notes from
the MUCK . . .

How does your garden grow? With muck, muck and more muck! I spent much of today finishing the final muck box and then shifting muck from one box to the next. The first box, which the Big Lad is enthusiastically pointing out, has been rotting down for two years now and once we’d removed the top quarter of unrotted material, we found we’d hit the pay dirt.

Wednesday, October 12, 2005

WSOP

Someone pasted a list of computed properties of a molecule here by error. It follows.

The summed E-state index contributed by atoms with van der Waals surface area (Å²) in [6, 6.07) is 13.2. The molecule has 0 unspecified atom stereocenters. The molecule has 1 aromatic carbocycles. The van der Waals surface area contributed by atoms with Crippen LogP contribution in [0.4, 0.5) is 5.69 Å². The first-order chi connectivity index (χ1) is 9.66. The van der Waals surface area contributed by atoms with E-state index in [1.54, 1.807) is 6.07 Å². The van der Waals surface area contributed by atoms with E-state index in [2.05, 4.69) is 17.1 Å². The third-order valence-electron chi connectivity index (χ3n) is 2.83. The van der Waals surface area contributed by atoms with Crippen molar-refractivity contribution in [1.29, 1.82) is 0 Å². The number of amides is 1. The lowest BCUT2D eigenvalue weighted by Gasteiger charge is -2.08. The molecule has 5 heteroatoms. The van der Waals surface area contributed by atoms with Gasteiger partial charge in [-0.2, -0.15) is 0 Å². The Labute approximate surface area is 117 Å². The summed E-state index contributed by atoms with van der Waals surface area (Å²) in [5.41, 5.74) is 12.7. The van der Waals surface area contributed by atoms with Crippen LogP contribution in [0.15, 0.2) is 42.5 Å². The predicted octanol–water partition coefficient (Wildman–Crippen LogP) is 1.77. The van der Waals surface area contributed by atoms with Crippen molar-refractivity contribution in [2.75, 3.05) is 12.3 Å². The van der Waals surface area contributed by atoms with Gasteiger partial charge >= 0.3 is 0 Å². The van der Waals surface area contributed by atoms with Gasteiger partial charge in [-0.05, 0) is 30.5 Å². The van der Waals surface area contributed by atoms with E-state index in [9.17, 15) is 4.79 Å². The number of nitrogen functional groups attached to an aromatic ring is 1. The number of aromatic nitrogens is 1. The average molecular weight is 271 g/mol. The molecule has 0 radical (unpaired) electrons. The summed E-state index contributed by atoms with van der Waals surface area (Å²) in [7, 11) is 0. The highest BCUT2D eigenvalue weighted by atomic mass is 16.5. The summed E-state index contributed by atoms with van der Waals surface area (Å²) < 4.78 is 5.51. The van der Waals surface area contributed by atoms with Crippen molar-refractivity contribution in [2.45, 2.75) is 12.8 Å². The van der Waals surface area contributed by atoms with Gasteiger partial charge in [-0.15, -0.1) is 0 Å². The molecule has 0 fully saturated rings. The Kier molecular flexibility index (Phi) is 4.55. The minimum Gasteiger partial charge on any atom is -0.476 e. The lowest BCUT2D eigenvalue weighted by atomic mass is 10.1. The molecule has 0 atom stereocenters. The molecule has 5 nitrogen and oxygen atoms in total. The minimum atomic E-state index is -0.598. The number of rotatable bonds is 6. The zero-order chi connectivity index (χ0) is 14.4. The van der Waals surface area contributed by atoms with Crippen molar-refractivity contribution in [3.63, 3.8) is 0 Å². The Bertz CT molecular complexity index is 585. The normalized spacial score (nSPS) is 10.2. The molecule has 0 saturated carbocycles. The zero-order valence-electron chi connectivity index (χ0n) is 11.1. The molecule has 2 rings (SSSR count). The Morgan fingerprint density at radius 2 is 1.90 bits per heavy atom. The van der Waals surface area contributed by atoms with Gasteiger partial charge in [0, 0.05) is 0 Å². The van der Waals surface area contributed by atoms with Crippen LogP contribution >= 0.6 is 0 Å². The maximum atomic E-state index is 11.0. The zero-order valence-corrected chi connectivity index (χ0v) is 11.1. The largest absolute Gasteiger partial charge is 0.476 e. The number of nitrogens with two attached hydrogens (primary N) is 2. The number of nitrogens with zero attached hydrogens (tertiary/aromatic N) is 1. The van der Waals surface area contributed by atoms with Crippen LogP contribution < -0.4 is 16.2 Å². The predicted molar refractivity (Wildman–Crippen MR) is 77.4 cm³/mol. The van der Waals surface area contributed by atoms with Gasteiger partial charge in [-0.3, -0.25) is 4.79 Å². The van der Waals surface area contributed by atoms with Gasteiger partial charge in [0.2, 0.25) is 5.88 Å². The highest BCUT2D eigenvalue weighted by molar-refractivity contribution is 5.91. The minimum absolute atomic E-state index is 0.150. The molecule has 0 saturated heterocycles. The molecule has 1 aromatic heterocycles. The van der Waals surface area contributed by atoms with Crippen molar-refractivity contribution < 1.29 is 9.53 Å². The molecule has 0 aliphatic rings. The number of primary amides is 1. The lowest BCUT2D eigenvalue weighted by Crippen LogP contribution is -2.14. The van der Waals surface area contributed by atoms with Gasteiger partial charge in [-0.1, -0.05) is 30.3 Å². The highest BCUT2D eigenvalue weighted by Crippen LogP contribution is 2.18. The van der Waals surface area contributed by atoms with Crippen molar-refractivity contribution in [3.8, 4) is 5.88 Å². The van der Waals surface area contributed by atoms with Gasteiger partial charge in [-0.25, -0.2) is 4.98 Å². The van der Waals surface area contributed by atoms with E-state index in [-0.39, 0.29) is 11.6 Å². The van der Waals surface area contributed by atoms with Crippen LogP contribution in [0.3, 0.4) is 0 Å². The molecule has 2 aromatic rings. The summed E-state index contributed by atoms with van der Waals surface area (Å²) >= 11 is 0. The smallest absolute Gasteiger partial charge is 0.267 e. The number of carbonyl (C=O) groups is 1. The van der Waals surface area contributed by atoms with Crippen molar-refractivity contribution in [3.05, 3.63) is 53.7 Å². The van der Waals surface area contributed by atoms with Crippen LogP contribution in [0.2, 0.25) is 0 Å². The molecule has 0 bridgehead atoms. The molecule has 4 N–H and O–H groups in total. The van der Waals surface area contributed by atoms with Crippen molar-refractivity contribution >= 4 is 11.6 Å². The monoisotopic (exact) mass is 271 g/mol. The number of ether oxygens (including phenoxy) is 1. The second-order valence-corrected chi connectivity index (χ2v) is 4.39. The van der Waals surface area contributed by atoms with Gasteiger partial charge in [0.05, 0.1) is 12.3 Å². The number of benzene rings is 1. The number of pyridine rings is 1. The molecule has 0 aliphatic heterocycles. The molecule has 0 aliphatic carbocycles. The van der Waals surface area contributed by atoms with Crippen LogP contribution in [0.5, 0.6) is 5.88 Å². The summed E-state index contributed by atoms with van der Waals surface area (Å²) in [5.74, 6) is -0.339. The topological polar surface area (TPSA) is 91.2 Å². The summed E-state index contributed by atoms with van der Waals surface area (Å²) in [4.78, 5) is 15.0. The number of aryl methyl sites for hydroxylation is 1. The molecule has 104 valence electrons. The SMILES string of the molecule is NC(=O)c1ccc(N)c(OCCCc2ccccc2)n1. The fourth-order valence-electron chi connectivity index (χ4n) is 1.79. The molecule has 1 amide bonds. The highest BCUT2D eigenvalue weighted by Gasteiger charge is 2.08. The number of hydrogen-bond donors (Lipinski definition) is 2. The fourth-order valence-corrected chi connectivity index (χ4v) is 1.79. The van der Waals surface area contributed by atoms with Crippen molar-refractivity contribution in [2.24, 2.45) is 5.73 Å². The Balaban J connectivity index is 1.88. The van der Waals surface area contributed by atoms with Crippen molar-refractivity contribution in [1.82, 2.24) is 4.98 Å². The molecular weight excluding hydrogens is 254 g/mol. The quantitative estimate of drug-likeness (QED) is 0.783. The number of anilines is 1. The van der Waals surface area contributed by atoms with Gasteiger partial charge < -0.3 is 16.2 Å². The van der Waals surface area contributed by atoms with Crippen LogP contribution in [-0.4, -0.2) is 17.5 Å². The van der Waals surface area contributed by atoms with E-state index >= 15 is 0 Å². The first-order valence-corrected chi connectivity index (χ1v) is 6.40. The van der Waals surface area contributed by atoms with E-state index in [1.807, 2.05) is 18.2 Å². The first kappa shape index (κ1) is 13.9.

Last night, ESPN started airing the main event of the 2005 World Series of Poker. For two hours every Tuesday for the next six weeks, we can watch the most exciting moments of the highest paying (official) competition the world has ever known. It’s a great learning opportunity. The problem with most poker broadcasts is that they only show the final table, when the blinds and stakes are far higher than they were in the opening stages of the tournament. For novices such as me, this can lead to some grave misunderstandings about the game. Granted, there’s far more drama at a final table, when players are constantly going all in with moderate hands and short stacks, and when the prizes get larger and larger with each elimination. However, we must remember that strategy changes greatly at this late stage. Watching the ten or so hours of footage leading up to the main event final table serves as a great reminder of this fact. It’s a chance to watch great (and not so great)players handle the decisions one will face 99% of the time at the poker table. Sure, ESPN is still editing it down to the most interesting confrontations, but there’s plenty of opportunity to witness the discipline and thoughtfulness of poker at it’s finest. The best game I’ve ever watched was a live broadcast that ended in a match between Phil Ivey and John D’Agostino. This was a defining moment in my poker education. Watching it live provided me with a glimpse of the nuance and, yes, tedium of expert play. It was an eye-opening treat seeing these guys trade chips back and forth, fold, get lucky/unlucky, and, ultimately for D’Agostino, fatigue and start making mistakes. It really drove home for me the lesson that poker is, above all, a game of patience. As 5,619 players vie for the WSOP top prize, I look forward to seeing a little more of that.